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Here is my letter. the email address you supplied didn't work. I had to send mine to the editor.

Dear Editor,

This letter is for Dr Betty Lowe, in ref to an advice
column she wrote Sept 23, 2003.

Dear Dr Lowe,

You advice article from Monday, September 22, 2003,
contains some positive breastfeeding information.
Unfortunately, it also contains quite a bit of
erroneous information.

" First, breast milk is the most complete food for
infants."

Fact: Breastmilk is also a complete food for the older
baby and the toddler who is just starting to show a
limited interest in solid food.

" Another interesting point in today's climate of
increasing obesity is that breast-fed infants are less
likely to be obese. This probably has to do with the
caloric mix of breast milk and amount that the baby
takes."

Fact: the makeup of breastmilk increases the size of
fat cells without increasing the number of them as
artificial baby milk (ABM) does.

"It has been recommended by the American Academy of
Pediatrics and others that infants be fed only breast
milk for the first six months of life and that after
six months, breast feeding should be continued until
the baby is a year old, as other foods are slowly
introduced."

Fact: AAP recommendation says, "or as long as mutually
desired," past one year.

"Most mothers in our current society find it
difficult to continue breast feeding for that length
of time, even if they are staying at home with the
baby rather than working."

Fact: US women do not receive enough lactation
support. They also receive breastfeeding advice from
ABM manufacturers (often through their pediatricians'
offices or the media), which undermines their
confidence in their breastmilk's benefits.

"The infant gets most of the breast milk benefits in
the first three to four months of life as he gains the
breast milk influence on immunity and develops a
pattern of eating."

Fact: Childrens' health devlops normally if fed
breastmilk. A child's immune system is not fully
developed until 5-6 years of age. An artifically fed
baby, or toddler fed cow's milk and no human milk,
will be more at risk for illness at any age, if not
breastfed.

"An infant can be weaned from breast feeding at any
age depending on the mother's desires and the
circumstances (the father's opinion counts too!)."

Fact: (See AAP guidelines)Can be weaned, yes. Should
be, no.

" It has been shown that regular cow's milk in the
first year of life is more prone to cause allergy."

Fact: Cow's milk based ABM is also a common allergen,
as is soy based ABM. Straight cow's milk fed to an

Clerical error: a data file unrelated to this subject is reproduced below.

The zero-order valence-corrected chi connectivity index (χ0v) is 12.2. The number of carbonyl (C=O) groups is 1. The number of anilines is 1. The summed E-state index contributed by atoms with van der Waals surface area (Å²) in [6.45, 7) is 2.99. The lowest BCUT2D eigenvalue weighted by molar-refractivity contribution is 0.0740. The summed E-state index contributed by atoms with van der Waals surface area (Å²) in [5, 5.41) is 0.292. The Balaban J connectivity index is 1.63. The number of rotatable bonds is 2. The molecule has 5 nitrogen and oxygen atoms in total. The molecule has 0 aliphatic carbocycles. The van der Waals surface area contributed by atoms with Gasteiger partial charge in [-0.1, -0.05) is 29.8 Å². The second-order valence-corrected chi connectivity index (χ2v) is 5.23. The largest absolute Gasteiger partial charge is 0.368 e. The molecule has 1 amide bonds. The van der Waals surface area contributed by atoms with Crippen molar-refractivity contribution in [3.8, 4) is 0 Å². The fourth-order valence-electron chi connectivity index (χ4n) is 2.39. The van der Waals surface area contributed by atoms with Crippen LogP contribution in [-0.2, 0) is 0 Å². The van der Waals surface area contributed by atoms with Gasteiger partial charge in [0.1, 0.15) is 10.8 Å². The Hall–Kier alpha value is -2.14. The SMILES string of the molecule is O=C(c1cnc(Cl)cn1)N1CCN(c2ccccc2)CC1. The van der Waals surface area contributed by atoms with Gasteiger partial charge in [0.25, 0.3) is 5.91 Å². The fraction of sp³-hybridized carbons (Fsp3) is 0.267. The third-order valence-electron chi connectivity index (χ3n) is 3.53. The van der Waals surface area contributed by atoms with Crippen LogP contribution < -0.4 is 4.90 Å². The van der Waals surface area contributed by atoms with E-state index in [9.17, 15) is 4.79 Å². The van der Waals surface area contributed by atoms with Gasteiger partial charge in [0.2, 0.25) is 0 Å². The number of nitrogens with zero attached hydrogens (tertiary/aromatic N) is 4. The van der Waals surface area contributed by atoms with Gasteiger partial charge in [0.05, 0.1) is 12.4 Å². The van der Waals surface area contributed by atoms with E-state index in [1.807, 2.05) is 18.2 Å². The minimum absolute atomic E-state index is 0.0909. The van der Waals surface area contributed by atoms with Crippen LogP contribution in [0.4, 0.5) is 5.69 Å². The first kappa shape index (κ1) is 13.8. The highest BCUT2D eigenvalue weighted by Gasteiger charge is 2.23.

infant can cause failure to thrive and death.

"If breast milk is continued and solid foods are
introduced at 4 to 6 months, then at 8 or 9 months of
age, most infants will show interest in drinking from
a cup. When a baby does this, it's an ideal time to
switch from breast to cup and parents may be able to
avoid the use of a bottle, which becomes a habit in
itself that must be addressed."

Fact: Introducing a cup does not automatically make it
time to switch from breast to cup. The worldwide age
for weaning is 2 to 7 years.

"Few mothers will continue to breast feed for the
entire first year, but if you do, your baby should be
weaned and transitioned to a cup and solid food
shortly thereafter. Not only is this nutritionally
better after the first year, but it's also emotionally
healthy from a developmental standpoint."

Fact: Many mothers continue to nurse for a year or
more. It is emotionally and physically normal and
healthy for a toddler to continue to breastfeed until
she outgrows the need.

"The mother should deliberately decrease the amount of
breast feeding every day, but still offer the child
water, formula and small amounts of fruit juices,
along with a consistently increasing amount of solid
food."

Fact: decreasing breastfeeding gradually is healthier
for the mother and baby. Decreasing breastfeedings
every day would not be gradual enough and might cause
mastitis. Fruit juice is not neccessary for toddlers.
Better choices are water and whole fruits.

"More comprehensive information on this subject may
be obtained from your physician, local library or the
AAP."

Fact: More information is best received from an
International Board Certified Lactation Consultant, or
at www.lalecheleague.org, or kellymom.com

Please go to these links to obtain correct information
on the benefits of toddler nursing, and how and why to
wean. Thank you for helping mothers get their babies
off to normal (excellent) health by breastfeeding as
long as possible!

Sincerely
 
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